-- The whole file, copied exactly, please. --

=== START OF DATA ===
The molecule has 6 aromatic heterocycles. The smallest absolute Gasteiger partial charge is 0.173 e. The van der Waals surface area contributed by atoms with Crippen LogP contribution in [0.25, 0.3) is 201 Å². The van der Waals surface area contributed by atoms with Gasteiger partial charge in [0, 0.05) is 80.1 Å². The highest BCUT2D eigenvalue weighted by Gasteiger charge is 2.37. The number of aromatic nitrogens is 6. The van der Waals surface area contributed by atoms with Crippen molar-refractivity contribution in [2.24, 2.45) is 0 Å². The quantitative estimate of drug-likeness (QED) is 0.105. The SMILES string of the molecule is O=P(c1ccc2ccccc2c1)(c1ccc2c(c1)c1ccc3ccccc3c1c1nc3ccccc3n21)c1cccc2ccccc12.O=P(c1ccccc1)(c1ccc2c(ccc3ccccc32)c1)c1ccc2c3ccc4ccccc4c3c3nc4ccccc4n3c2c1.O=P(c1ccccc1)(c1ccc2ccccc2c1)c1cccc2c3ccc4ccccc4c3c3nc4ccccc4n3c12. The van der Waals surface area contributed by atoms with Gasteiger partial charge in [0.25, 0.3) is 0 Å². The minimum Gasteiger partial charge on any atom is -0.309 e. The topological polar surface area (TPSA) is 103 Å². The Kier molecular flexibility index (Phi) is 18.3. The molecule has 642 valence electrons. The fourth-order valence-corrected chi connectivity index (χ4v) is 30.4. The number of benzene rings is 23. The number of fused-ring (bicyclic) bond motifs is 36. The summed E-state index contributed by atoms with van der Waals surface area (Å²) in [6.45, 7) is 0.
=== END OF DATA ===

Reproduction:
The molecule has 6 aromatic heterocycles. The smallest absolute Gasteiger partial charge is 0.173 e. The van der Waals surface area contributed by atoms with Crippen LogP contribution in [0.25, 0.3) is 201 Å². The van der Waals surface area contributed by atoms with Gasteiger partial charge in [0, 0.05) is 80.1 Å². The highest BCUT2D eigenvalue weighted by Gasteiger charge is 2.37. The number of aromatic nitrogens is 6. The van der Waals surface area contributed by atoms with Crippen molar-refractivity contribution in [2.24, 2.45) is 0 Å². The quantitative estimate of drug-likeness (QED) is 0.105. The SMILES string of the molecule is O=P(c1ccc2ccccc2c1)(c1ccc2c(c1)c1ccc3ccccc3c1c1nc3ccccc3n21)c1cccc2ccccc12.O=P(c1ccccc1)(c1ccc2c(ccc3ccccc32)c1)c1ccc2c3ccc4ccccc4c3c3nc4ccccc4n3c2c1.O=P(c1ccccc1)(c1ccc2ccccc2c1)c1cccc2c3ccc4ccccc4c3c3nc4ccccc4n3c12. The van der Waals surface area contributed by atoms with Gasteiger partial charge in [0.25, 0.3) is 0 Å². The minimum Gasteiger partial charge on any atom is -0.309 e. The topological polar surface area (TPSA) is 103 Å². The Kier molecular flexibility index (Phi) is 18.3. The molecule has 642 valence electrons. The fourth-order valence-corrected chi connectivity index (χ4v) is 30.4. The number of benzene rings is 23. The number of fused-ring (bicyclic) bond motifs is 36. The summed E-state index contributed by atoms with van der Waals surface area (Å²) in [6.45, 7) is 0.